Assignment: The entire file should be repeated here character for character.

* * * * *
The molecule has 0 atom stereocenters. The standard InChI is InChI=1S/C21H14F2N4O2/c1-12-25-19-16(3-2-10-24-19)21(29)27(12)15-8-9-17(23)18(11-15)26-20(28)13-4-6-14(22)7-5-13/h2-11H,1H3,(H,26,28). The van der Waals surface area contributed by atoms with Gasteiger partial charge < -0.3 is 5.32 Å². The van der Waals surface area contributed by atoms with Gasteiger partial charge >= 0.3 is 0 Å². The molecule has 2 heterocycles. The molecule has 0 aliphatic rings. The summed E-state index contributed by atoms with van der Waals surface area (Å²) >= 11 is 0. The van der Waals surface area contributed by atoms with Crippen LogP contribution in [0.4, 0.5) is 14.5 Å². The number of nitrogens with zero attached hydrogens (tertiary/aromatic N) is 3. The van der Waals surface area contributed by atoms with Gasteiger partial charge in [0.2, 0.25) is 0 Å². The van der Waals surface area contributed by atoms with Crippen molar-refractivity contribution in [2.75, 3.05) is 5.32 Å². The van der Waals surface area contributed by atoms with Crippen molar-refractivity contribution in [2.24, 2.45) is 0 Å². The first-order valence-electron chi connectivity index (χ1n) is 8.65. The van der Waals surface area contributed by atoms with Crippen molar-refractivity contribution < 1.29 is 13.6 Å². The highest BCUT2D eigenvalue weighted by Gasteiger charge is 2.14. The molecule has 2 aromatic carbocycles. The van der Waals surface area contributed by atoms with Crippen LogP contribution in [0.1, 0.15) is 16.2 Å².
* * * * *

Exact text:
The molecule has 0 atom stereocenters. The standard InChI is InChI=1S/C21H14F2N4O2/c1-12-25-19-16(3-2-10-24-19)21(29)27(12)15-8-9-17(23)18(11-15)26-20(28)13-4-6-14(22)7-5-13/h2-11H,1H3,(H,26,28). The van der Waals surface area contributed by atoms with Gasteiger partial charge < -0.3 is 5.32 Å². The van der Waals surface area contributed by atoms with Gasteiger partial charge >= 0.3 is 0 Å². The molecule has 2 heterocycles. The molecule has 0 aliphatic rings. The summed E-state index contributed by atoms with van der Waals surface area (Å²) >= 11 is 0. The van der Waals surface area contributed by atoms with Crippen LogP contribution in [0.4, 0.5) is 14.5 Å². The number of nitrogens with zero attached hydrogens (tertiary/aromatic N) is 3. The van der Waals surface area contributed by atoms with Gasteiger partial charge in [0.2, 0.25) is 0 Å². The van der Waals surface area contributed by atoms with Crippen molar-refractivity contribution in [2.75, 3.05) is 5.32 Å². The van der Waals surface area contributed by atoms with Crippen molar-refractivity contribution in [2.24, 2.45) is 0 Å². The first-order valence-electron chi connectivity index (χ1n) is 8.65. The van der Waals surface area contributed by atoms with Crippen molar-refractivity contribution < 1.29 is 13.6 Å². The highest BCUT2D eigenvalue weighted by Gasteiger charge is 2.14. The molecule has 2 aromatic carbocycles. The van der Waals surface area contributed by atoms with Crippen LogP contribution in [0.1, 0.15) is 16.2 Å².